WASHINGTON -- In the battle to claim the mantle of responsible tax-cutters, Senate Democrats offered a plan Monday that competes with a House Republican push to give small businesses a 20 percent tax holiday.
The GOP plan, sponsored by House Majority Leader Eric Cantor (R-Va.), would apply to any business that has fewer than 500 employees, including hedge funds, celebrities and, indeed, about half of the 400 richest Americans, who average some $100 million a year in business income.
Cantor's $46 billion proposal would grant a 20 percent small business tax cut for a year. The break would be capped at 50 percent of a firm's total salary costs or payments to relatives and minor owners, whichever is greater.
On Monday, Senate Majority Leader Harry Reid (D-Nev.) and policy maven Sen. Chuck Schumer (D-N.Y.) said that in the coming weeks they would introduce a bill that would give small businesses a 10 percent tax credit for any new hiring or raises in 2012 and would allow them to write off the entire cost of new capital investments that go to expanding their operations.
"Our tax cut is targeted to help small businesses, while Republican efforts are just camouflaged handouts to the wealthiest in America," said Reid on a conference call with reporters.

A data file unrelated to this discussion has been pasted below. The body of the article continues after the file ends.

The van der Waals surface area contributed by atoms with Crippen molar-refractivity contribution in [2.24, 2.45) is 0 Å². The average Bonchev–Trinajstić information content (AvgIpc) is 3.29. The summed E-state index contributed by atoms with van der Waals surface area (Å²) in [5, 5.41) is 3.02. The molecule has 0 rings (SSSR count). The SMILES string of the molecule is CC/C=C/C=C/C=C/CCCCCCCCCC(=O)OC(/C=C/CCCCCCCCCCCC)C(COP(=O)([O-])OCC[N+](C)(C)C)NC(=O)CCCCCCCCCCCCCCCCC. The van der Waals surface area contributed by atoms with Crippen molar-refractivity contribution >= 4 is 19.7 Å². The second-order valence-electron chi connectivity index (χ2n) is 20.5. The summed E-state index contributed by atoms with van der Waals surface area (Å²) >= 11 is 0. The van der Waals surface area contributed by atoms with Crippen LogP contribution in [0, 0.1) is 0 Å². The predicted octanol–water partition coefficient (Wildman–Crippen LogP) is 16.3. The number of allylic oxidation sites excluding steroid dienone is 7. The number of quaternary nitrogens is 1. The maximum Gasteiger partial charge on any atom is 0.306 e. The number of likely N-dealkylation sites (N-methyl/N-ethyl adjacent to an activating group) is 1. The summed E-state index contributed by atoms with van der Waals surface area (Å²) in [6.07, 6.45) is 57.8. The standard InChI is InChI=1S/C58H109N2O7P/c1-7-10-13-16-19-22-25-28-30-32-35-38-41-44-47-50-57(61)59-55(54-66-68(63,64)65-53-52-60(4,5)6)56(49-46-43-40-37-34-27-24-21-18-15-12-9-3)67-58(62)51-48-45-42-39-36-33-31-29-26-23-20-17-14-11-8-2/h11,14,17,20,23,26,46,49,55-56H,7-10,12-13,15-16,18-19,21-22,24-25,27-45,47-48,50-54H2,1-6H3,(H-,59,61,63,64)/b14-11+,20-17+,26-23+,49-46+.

"The House Republican proposal is neither focused on true small businesses, nor does it make the tax cut dependent on the company doing any hiring," said Schumer. "The House proposal would give tax cuts to sports franchises, celebrity companies that don't need the help and in some cases have billions of dollars of revenue.
"Our proposal is much more targeted at actual job creation by true small companies, rather than giving just tax breaks to millionaires and billionaires who don't heed it," Schumer added. "We're sort of used to this. Republicans think the best way to grow jobs is to help millionaires and billionaires keep more of their dollars."
Democrats pointed to a recent Treasury Department study that suggests investment write-offs, or "bonus depreciation," dramatically lowers capital costs and spurs investment spending. They also noted Congressional Budget Office estimates that suggest tax credits for new hiring have a positive impact.
The Democratic plan would cap the hiring tax break at $500,000, based on a maximum increase in new-hire wages of $5 million per employer.
Democrats estimated their overall plan would cost $26 billion for the year.
Schumer said it would be "unimaginable" for Republicans to oppose the measures, and Cantor's office at least hailed the depreciation proposal, which Republicans had flagged as a bit of common ground they could find with President Barack Obama when he offered a similar idea last fall. But Cantor's office also stood by Cantor's plan.
"We're glad to see Senators Reid and Schumer agreeing that we need to focus on cutting taxes and red tape on small businesses so that our nation's job creators can grow and hire again," said Cantor spokeswoman Laena Fallon. "Leader Cantor's small business tax cut would allow nearly 22 million small businesses to keep more of their hard-earned dollars to invest, grow and create new jobs."
Fallon added that Republicans had pushed for the depreciation measure in December.
Michael McAuliff covers politics and Congress for The Huffington Post. Talk to him on Facebook.
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